Monday, February 25, 2008

How Would Jesus Vote?

I've stolen the title of this post from this article, not for the stereotypical reasons (I think WWJD? bracelets are atrocious), but rather because it can be a thought-provoking question. What parameters should I, as an Evangelical Democrat (gasp!), use in deciding for whom to cast my vote? While Jesus of Nazareth didn't overthrow the political powers the way that the Jews were hoping for, he did indeed have an opinion about Caesar's rule and the Apostle Paul gives clear instructions about praying for and respecting our political leaders (of any and every political party--don't get me started on churches who only pray for the presidents who are Republicans).

I hate the dichotomy that has emerged between a right-wing approach to controlling the voting bloc and bringing pressure to bear on political entities--all in the name of "Jeee-zuss!" (the way televangelists pronounce the name of my savior makes me shudder), and the left-wing approach of a somewhat necessary but still inexcusable withdrawal from, and lack of engagement with, religion and politics. It's frustrating to find that my party doesn't at all represent me in matters of faith and that the opposing party doesn't really mesh with my views on issues of justice and the environment. When is it, exactly, that we Christians all forgot about Genesis and our call to care for the earth and its creatures, and decided that to be a Christian requires a certain apathy and a willingness to watch the earth self-destruct? When did we lose sight of Jesus' call to care for "the least of these" and the proclamation that "pure and faultless" religion was to "look after orphans and widows in their distress and to keep oneself from being polluted by the world" (James 1:27)?

Maybe if we, the Church catholic, spent less time arguing (note: discussing matters of theology and orthodoxy is valuable, arguing over them is not) about hot topics and denominational issues, and more time being not "polluted" by the world but rather helping to redeem it--the two should be intertwined--there wouldn't need to be social programs that your average angry conservative so reviles. Perhaps if we voted on issues thoughtfully--not just because someone presses one of our buttons on issues of abortion, gay rights, the environment, etc.--there might be a higher standard set and met by political candidates. Although that may be wishful thinking!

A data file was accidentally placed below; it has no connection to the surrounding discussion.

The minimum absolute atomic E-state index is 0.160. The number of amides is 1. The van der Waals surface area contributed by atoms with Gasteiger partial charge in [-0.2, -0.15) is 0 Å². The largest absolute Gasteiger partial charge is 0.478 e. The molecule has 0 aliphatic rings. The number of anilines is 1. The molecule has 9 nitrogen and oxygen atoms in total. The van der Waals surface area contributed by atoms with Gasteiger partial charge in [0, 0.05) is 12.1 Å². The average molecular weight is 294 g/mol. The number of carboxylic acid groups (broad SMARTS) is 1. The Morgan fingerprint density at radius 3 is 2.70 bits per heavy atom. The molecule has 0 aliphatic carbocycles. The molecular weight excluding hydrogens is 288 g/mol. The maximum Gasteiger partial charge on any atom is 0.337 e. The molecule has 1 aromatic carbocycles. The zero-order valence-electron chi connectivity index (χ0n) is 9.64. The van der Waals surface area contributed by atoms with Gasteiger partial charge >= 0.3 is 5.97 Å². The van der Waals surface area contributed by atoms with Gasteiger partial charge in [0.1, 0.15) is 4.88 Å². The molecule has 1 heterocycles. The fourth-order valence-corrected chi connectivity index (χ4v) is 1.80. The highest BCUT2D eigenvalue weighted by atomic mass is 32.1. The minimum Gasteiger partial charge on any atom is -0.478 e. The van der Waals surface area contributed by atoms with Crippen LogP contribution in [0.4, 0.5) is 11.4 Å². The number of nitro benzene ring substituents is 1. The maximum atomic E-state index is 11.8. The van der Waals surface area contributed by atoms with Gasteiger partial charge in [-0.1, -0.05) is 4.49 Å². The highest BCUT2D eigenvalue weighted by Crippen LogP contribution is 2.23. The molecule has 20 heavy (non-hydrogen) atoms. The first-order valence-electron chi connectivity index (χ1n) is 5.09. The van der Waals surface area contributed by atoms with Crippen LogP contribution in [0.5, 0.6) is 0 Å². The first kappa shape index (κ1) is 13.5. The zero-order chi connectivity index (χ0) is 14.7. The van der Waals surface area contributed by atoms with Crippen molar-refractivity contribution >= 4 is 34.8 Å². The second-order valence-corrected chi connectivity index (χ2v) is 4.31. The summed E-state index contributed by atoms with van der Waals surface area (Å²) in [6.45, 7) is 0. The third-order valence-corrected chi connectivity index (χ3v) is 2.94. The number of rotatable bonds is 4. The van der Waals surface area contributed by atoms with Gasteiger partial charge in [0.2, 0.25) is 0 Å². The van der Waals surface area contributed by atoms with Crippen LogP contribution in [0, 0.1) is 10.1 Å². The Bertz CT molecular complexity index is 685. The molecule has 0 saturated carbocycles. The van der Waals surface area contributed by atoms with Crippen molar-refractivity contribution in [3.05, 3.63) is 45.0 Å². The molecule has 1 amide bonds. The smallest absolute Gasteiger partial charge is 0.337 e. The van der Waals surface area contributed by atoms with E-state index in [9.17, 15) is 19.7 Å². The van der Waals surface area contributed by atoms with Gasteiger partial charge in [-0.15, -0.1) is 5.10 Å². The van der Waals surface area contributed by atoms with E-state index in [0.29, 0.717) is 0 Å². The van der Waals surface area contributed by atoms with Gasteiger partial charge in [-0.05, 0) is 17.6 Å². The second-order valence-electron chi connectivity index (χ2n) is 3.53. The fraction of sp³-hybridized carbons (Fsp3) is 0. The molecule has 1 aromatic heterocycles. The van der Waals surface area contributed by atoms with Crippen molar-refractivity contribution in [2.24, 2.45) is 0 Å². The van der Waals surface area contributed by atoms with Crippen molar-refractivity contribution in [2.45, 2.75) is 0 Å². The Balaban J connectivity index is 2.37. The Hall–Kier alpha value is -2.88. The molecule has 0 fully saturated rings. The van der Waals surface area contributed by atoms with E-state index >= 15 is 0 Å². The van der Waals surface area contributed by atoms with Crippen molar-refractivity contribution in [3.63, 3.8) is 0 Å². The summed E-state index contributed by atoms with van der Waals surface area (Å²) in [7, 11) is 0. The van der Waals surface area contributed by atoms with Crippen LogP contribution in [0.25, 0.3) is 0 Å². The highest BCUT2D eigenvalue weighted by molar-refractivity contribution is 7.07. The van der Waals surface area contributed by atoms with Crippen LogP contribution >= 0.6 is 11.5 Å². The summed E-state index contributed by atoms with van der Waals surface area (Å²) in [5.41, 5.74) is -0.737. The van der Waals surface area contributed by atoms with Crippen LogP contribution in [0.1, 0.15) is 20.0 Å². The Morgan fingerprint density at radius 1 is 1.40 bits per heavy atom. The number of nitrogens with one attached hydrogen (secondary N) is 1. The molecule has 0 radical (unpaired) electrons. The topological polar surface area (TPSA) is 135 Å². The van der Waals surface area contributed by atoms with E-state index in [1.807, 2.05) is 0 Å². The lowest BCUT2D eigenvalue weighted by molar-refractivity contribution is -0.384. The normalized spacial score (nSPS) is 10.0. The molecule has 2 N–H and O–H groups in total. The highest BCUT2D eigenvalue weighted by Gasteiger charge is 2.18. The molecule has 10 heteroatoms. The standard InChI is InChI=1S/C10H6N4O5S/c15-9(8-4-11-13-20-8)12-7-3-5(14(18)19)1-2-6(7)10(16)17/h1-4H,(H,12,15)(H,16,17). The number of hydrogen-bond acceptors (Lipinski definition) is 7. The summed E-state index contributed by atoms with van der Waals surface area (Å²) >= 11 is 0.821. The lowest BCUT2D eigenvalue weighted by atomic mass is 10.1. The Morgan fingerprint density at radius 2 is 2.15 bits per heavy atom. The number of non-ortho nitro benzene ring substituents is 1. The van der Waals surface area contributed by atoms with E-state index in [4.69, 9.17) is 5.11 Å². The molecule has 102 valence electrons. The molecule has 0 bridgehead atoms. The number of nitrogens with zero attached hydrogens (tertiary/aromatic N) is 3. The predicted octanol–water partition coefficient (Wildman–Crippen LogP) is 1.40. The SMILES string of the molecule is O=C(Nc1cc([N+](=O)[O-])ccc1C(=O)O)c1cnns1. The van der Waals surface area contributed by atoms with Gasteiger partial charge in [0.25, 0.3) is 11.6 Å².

Of course I'm going to have to vote for someone who I don't agree wholeheartedly on every topic. Jesus isn't running for president, because that isn't his way. But it's nice when I actually have more choices (and our two-party system is another discussion entirely) than Stupid vs. Evil. I'm glad that the Democratic party is starting to realize once more that we Christian Liberals (which is rather a different thing than a liberal Christian) actually exist!

Just because I believe that Christ will one day return to reign over the new heavens & the new earth doesn't mean I shouldn't care about the earth and its issues now. Rather than being two mutually exclusive viewpoints, they go hand-in-hand. Part of Christ's eventual return and redemption of all things is the work that he has started--in His church--and we are foolish to miss out on his call to be good stewards now. Man can't ever set things perfectly straight (sorry, modernism), but we can and should be a part of God making all things new.

Saturday, February 09, 2008

Contrasts

I'm attempting a deep, meaningful, artistically chiasmistic post, so bear with me. Hee hee hee.

Chinese New Year:
a new beginning
enjoying dumplings and red envelopes
a time of well-wishing
a hopeful reprieve from bad luck and
death... Lent
the suffering and death of a King
a season of repentance
giving up good things with joy
a new creation:
Easter.

Happy Year of the Rat, friends! May the next >40 days bring you and yours a season of deep reflection and the true hope of being buried and resurrected with Christ Jesus our Lord.